Petition for a Writ of Mandamus to the United States District Court for the Northern District of Illinois, Eastern Division. No. 92 C 5722 -- Brian Barnett Duff, Judge.
Before CUMMINGS, BAUER, and EASTERBROOK, Circuit Judges.
Plaintiffs in this class action contend that the mental health care system of Illinois violates the Constitution of the United States. With the consent of the parties, the district judge appointed a panel of three experts to investigate the state's institutions and programs. The panel's charge permits its members and aides to meet with patients and state employees outside the presence of counsel, for otherwise they could not collect reliable data. Later the panel began to meet in private with the judge, without such a compelling reason. When defendants learned that one of these meetings, which lasted 3 1/2 hours on September 7, 1994, was dedicated to giving the judge a preview of the panel's conclusions, and to persuading the judge that the panel's methodology was sound, defendants asked the judge to disqualify himself under 28 U.S.C. sec. 455. The judge declined, and this petition for a writ of mandamus followed.
Plaintiffs believe that the defendants waited too long (trial is set for next month) to seek disqualification. Delay can be fatal, although after Liljeberg v. Health Service Acquisition Corp., 486 U.S. 847 (1988), passage of time is not conclusive if the justification for disqualification is compelling. Compare United States v. Murphy, 768 F.2d 1518, 1539 (7th Cir. 1985), with SCA Services, Inc. v. Morgan, 557 F.2d 110, 117-18 (7th Cir. 1977). Although the defendants have known for at least a year that the experts met from time to time with the judge, the judge described these occasions as administrative and "social". Not until two weeks before seeking disqualification did the defendants learn -- by acquiring a detailed agenda prepared by one of the panel members -- that at least one meeting had covered the merits of the case, rather than casual chitchat and details such as reimbursement of expenses. Defendants sought to learn more about what had happened at the September 7 meeting, but the judge forbade inquiry. He quashed subpoenas issued to the participants, and he invoked what he called a "judicial privilege" to shield what had been said. Thus all we have are possibilities. But these possibilities justify a request for emergency relief. See United States v. Balistrieri, 779 F.2d 1191, 1204-05 (7th Cir. 1985); Pepsico, Inc. v. McMillen, 764 F.2d 458, 460 (7th Cir. 1985). Indeed, we have held, parties who know of a problem under sec. 455 but permit the trial to occur may not seek relief later. Murphy, 768 F.2d at 1539-41. Defendants' request is timely.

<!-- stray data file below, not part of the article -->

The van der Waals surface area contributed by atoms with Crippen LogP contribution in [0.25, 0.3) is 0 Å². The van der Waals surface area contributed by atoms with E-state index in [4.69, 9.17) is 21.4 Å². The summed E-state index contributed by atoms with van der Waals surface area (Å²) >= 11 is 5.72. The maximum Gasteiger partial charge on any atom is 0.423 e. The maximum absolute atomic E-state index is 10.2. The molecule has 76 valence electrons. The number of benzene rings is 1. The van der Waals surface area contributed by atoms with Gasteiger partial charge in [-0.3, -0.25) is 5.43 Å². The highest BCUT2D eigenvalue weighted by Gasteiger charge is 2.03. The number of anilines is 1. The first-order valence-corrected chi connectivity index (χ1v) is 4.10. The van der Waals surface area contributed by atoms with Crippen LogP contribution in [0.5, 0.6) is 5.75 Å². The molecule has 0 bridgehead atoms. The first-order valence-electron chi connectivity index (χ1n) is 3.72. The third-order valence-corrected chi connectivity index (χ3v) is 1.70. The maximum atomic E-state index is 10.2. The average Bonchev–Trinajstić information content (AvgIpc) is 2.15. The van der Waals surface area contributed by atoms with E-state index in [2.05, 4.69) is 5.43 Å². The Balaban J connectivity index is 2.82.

Whether the meeting was a disqualifying event depends on what transpired. Canon 3A(4) of the Code of Conduct for United States Judges provides: "A judge should . . . except as authorized by law, neither initiate nor consider ex parte communications on the merits, or procedures affecting the merits, of a pending or impending proceeding." Did any meeting between judge and experts touch the merits, or procedures affecting the merits? We cannot know, because the district judge has blocked discovery from other participants and has declined to state on the record his own memories of what happened. The judge did not elaborate on the nature, extent, or legal support for his claim of "judicial privilege," but a phrase of that kind usually refers to the deliberative process. No privilege covers arrangement of administrative details, such as where an expert witness will stay while doing research or who will provide computer time to analyze the data. To invoke a privilege is therefore to confess that the discussions covered the substance of potential testimony and the conduct of the litigation --and if this is not so in fact, it is nonetheless what we must assume, because no evidence in the record undermines the inferences naturally to be drawn from the outline for the September 7 meeting. The outline enumerates "three irreducible obligations of the modern state hospital" and ticks off (in a section captioned "General Findings") numerous ways in which the panel believes Illinois falls short. This outline covers subjects at the core of the litigation; indeed, it served the panel as the draft outline for its final report.
Defendants believe that a private briefing on the merits leads to disqualification under 28 U.S.C. sec. 455(b), which provides that a judge must "disqualify himself in the following circumstances: (1) Where he has a personal bias or prejudice concerning a party, or personal knowledge of disputed evidentiary facts concerning the proceeding". Defendants contend that the experts imparted to the judge "personal knowledge of disputed evidentiary facts". Plaintiffs have two replies: first, that the private meetings were authorized by the parties' consent reflected in the agreed order appointing the panel; second, that disclosures in chambers are not "personal" knowledge. Neither of these is sound.